On top of this, I learned about the acronym tag which I could not believe I did not know existed before now. (Yes, I know it is an HTML tag but it was in a book on CSS I happened to be reading.)
In short, you do this
<acronym title="What you want to show up when you hover">The thing you hover over</acronym>
In our games, we use many words from the students’ tribal language. For example, for the game we are going to be piloting on the Turtle Mountain reservation this spring,
Nookomis says …
How was it possible I did not know this? Because I had the stupid idea that CSS was a woman thing and if you want to make money in life and be taken seriously you hire someone at a low salary to do the things that women do and you concentrate in other areas.
I was wrong about CSS and that was the second thing involving stereotypes about women that I was completely wrong about this week. The other one was a book on women in fitness. You can read about that here.
I’ve written about the challenges of finding a mentor previously, Why the cool kids won’t hang out with you.
Let’s be frank, if you are old and pumping gas, not too many people are interested in you as a mentor, but the last few years have been good here at The Julia Group, and the dozen years before that didn’t suck either. I’ve gotten millions in grants funded, started a couple of companies. Just this year, I have a new game out to teach kids math, published a book on martial arts and another chapter in a book on Real Talk from Real Women, was listed in Forbes as one of the 40 women to watch over 40 – and that’s nowhere near everything. It’s been wild.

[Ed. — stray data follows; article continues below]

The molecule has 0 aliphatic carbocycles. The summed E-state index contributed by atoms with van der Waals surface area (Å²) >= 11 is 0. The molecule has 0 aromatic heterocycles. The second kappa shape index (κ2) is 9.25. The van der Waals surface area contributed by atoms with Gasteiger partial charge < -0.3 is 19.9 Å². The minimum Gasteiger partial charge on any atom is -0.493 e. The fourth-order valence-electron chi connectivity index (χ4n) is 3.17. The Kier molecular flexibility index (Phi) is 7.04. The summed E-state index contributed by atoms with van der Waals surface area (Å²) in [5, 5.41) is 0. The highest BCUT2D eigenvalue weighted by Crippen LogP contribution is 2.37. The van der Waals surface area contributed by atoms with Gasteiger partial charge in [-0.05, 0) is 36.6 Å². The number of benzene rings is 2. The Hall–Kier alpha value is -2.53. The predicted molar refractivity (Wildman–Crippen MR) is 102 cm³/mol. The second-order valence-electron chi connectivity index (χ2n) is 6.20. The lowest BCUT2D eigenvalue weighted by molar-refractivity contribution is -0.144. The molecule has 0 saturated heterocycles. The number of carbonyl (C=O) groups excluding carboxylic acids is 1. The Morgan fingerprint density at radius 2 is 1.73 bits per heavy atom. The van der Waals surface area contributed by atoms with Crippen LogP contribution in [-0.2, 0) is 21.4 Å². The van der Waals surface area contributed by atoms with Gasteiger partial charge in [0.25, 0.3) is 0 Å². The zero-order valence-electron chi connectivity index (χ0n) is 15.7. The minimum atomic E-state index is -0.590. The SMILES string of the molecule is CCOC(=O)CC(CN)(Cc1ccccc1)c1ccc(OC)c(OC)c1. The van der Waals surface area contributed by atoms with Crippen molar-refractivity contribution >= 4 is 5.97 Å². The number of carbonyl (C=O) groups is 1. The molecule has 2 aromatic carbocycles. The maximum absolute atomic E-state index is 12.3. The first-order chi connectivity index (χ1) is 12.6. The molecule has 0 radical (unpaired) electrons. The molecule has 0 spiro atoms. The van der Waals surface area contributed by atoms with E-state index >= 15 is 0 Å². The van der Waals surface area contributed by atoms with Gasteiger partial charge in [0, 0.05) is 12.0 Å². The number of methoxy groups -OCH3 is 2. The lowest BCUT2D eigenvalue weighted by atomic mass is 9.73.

The more successes I have, and the older I get, the more I am asked to serve either formally or informally as a mentor to younger people. This could be anything from hiring someone for their first job to looking over a grant proposal. Regardless, there are far more requests than I could possibly ever manage to meet.
I try to do as much as I can, in part because I did benefit from some wonderful mentors when I was younger. I also try to do as much as I can because I am well aware that I did not get nearly as much mentoring as people who came from more advantaged circumstances, and that I could have done more in my career, and sooner, if I’d had the benefits of more mentoring. (I can already hear my sister saying, “Christ! You have a Ph.D., company president, founded a start-up and won a world championships, what more do you want? President of Harvard? Secretary of State?” Maybe. That’s not the point.)
Reflecting on this, it occurred to me that there are characteristics that probably make it hard to find a mentor.
1. If you are the opposite gender of the majority of the senior people in your field, it’s harder.
When a younger person of the opposite sex shows an interest in someone they may be uncomfortable for several reasons:
- They find this person attractive and that is uncomfortable in general. Most people in their fifties really don’t want to be involved with someone 20 years younger.
- They are afraid this person finds them attractive and have the sense to realize it is only due to their position, and they are not interested anyway.
- They are worried that their colleagues will misinterpret the relationship and they care about their reputation.
- They are worried that their spouse/ significant other will misinterpret the relationship and want to keep the peace at home.
- The younger person subconsciously or deliberately flirts and tries to use their youth/ attractiveness to appeal to a mentor.